Charles Stuart Calverley. Fly Leaves (Cambridge: Deighton, Bell, 1890): 29-31. PR 4409 C2F5 1890 Robarts Library.
1I know not why my soul is rack'd:
2 Why I ne'er smile as was my wont:
3I only know that, as a fact,
4 I don't.
5I used to roam o'er glen and glade
6 Buoyant and blithe as other folk:
7And not unfrequently I made
8 A joke.
9A minstrel's fire within me burn'd.
10 I'd sing, as one whose heart must break,
11Lay upon lay: I nearly learn'd
12 To shake.
13All day I sang; of love, of fame,
14 Of fights our fathers fought of yore,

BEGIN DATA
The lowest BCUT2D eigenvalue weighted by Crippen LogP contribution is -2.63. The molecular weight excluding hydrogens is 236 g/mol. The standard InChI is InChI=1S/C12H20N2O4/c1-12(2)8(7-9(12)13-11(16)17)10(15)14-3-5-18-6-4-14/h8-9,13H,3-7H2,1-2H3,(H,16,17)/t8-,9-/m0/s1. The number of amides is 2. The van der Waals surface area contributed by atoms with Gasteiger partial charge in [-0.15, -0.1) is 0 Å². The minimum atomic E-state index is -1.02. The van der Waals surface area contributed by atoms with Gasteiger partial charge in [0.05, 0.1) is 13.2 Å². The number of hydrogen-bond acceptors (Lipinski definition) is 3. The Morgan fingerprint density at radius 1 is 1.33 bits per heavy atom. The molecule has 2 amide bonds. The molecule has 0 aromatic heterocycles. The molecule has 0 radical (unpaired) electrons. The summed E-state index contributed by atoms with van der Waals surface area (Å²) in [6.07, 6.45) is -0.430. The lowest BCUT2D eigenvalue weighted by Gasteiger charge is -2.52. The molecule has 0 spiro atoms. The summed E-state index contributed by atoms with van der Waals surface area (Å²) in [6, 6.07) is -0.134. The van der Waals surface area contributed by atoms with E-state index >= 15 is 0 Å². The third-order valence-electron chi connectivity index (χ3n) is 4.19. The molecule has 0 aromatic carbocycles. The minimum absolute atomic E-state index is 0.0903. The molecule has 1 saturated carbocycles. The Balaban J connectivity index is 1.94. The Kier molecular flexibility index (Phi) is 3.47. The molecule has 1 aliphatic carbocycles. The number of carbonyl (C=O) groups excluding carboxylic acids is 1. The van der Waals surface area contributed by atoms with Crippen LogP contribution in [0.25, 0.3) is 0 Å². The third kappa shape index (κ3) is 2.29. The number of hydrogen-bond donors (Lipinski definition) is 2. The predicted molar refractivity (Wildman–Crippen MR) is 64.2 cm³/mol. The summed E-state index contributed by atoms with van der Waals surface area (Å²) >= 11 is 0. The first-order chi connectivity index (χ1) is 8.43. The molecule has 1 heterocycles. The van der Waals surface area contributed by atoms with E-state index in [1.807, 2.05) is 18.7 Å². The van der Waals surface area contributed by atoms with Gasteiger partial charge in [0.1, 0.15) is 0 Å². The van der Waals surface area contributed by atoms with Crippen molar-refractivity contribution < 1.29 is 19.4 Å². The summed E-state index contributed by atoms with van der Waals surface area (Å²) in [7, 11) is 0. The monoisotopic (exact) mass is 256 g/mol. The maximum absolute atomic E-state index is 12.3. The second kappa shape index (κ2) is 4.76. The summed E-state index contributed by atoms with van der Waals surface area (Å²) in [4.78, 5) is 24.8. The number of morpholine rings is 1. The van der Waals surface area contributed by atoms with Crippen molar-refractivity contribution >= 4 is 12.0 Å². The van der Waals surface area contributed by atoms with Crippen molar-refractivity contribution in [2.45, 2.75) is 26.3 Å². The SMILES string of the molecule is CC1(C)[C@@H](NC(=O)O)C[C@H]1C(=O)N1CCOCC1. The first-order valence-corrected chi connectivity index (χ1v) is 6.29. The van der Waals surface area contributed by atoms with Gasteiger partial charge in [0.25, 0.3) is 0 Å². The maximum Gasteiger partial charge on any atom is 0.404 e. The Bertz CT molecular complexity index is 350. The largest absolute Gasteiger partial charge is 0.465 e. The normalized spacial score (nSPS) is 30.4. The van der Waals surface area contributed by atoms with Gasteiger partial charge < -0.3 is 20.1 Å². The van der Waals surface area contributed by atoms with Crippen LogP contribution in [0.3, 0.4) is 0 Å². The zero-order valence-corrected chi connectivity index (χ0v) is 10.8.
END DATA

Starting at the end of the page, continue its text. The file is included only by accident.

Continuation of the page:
15Until the thing almost became
16 A bore.
17I cannot sing the old songs now!
18 It is not that I deem then low;
19'Tis that I can't remember how
20 They go.
21I could not range the hills till high
22 Above me stood the summer moon:
23And as to dancing, I could fly
24 As soon.
25The sports, to which with boyish glee
26 I sprang erewhile, attract no more;
27Although I am but sixty-three
28 Or four.
29Nay, worse than that, I've seem'd of late
30 To shrink from happy boyhood -- boys
31Have grown so noisy, and I hate
32 A noise.
33They fright me, when the beech is green,
34 By swarming up its stem for eggs:
35They drive their horrid hoops between
36 My legs: --
38 I'll tell you what I'll do instead:
40 To bed.
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